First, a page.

A yellowtail fish approaches a “squid pop” in the waters off Mexico. By planting squid pops (stakes with dried squid bait) in coastal waters around the world, ecologists were able to sketch a global “BiteMap” of fish feeding. (Credit: Brigitta van Tussenbroek/Universidad Nacional Autónoma de México)
Where are small animals most vulnerable to getting eaten? The answer has big consequences for coastal ecosystems, where most of the world’s fishing takes place, since predators can radically change underwater communities. In a new study published Oct. 26, an international team of scientists sketched the first global “BiteMap” showing where the ocean’s mid-sized predators are most active, by fishing with dried squid baits called “squid pops.” They discovered rising temperatures can shape entire communities of predators, with potential impacts lower down the food web.
“We know that communities around the world are changing with climate warming,” said Emmett Duffy, co-author on the paper and director of the Smithsonian Institution’s Marine Global Earth Observatory program. But while warmer temperatures generally increase animal activities like eating, researchers are only just starting to grasp what those changes mean for marine ecosystems as a whole. “We might expect a soccer team, for example, to perform better in warm weather than in really cold conditions. But what if in the warmer conditions, the team switches out for different players? That can completely change the game.”
“Every biology textbook has a world map showing patterns in temperature, rainfall, nutrients or plant growth, but not predator feeding, even though we know that predation can be as important as these other things for understanding ecosystems,” said Jay Stachowicz, a co-author and professor of marine ecology at the University of California, Davis.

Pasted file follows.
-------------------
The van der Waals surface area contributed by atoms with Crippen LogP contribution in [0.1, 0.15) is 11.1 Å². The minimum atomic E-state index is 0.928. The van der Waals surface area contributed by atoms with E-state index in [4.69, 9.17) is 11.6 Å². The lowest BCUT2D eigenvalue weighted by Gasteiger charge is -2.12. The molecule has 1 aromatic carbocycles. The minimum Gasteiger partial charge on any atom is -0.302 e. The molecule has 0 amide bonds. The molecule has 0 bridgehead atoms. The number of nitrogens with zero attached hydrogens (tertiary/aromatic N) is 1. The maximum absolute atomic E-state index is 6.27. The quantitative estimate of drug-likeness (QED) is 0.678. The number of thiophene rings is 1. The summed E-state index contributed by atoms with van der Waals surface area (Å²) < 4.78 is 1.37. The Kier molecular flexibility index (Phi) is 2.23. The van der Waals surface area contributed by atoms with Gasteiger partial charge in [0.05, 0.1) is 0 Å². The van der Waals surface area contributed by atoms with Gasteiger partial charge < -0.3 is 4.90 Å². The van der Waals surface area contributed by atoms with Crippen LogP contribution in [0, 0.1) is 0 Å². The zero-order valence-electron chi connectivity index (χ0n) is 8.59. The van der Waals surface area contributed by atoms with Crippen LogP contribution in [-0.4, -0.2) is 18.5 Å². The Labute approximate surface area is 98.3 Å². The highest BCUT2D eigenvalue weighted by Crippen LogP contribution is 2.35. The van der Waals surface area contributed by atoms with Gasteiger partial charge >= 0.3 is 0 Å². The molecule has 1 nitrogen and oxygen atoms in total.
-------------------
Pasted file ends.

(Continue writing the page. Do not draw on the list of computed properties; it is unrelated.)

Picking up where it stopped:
The new study, published in the Proceedings of the National Academy of Sciences, was part of a project led by the Marine Global Earth Observatory (MarineGEO). Headquartered at the Smithsonian Environmental Research Center on Chesapeake Bay, MarineGEO brings together partner researchers all over the world to understand what makes coastal ecosystems tick on a global scale. Duffy and his former technician, Ross Whippo (now at the University of Oregon) organized the project in 2016. Matt Whalen, a MarineGEO postdoctoral scholar at the Hakai Institute and the paper’s lead author, analyzed the data that came out of the collaboration.
Squid Pop Science
To map the appetites of coastal predators, scientists enticed fish and crabs with handmade treats called “squid pops.” Similar to the popular “cake pops” at coffee shops, a squid pop consists of a piece of dried squid meat attached to a stick.
“Most people think they’re lollipops, and I guess they could be for fish,” said co-author Jonathan Lefcheck, the coordinating scientist for MarineGEO at the Smithsonian Environmental Research Center.
Duffy invented the squid pops a few years ago, when MarineGEO was first getting off the ground. He was searching for a standardized way researchers anywhere in the world could measure fish feeding and compare results.
“We basically looked at every kind of bait you can possibly buy in a tackle shop…In the end we settled on this dried squid that we got from an Asian market in Hampton, Virginia, and that’s kind of the gold standard,” he said. Fish and crabs generally liked eating the squid in tests, and it’s easy for scientists to buy and store it in dried form. “I will say it stinks,” Duffy added.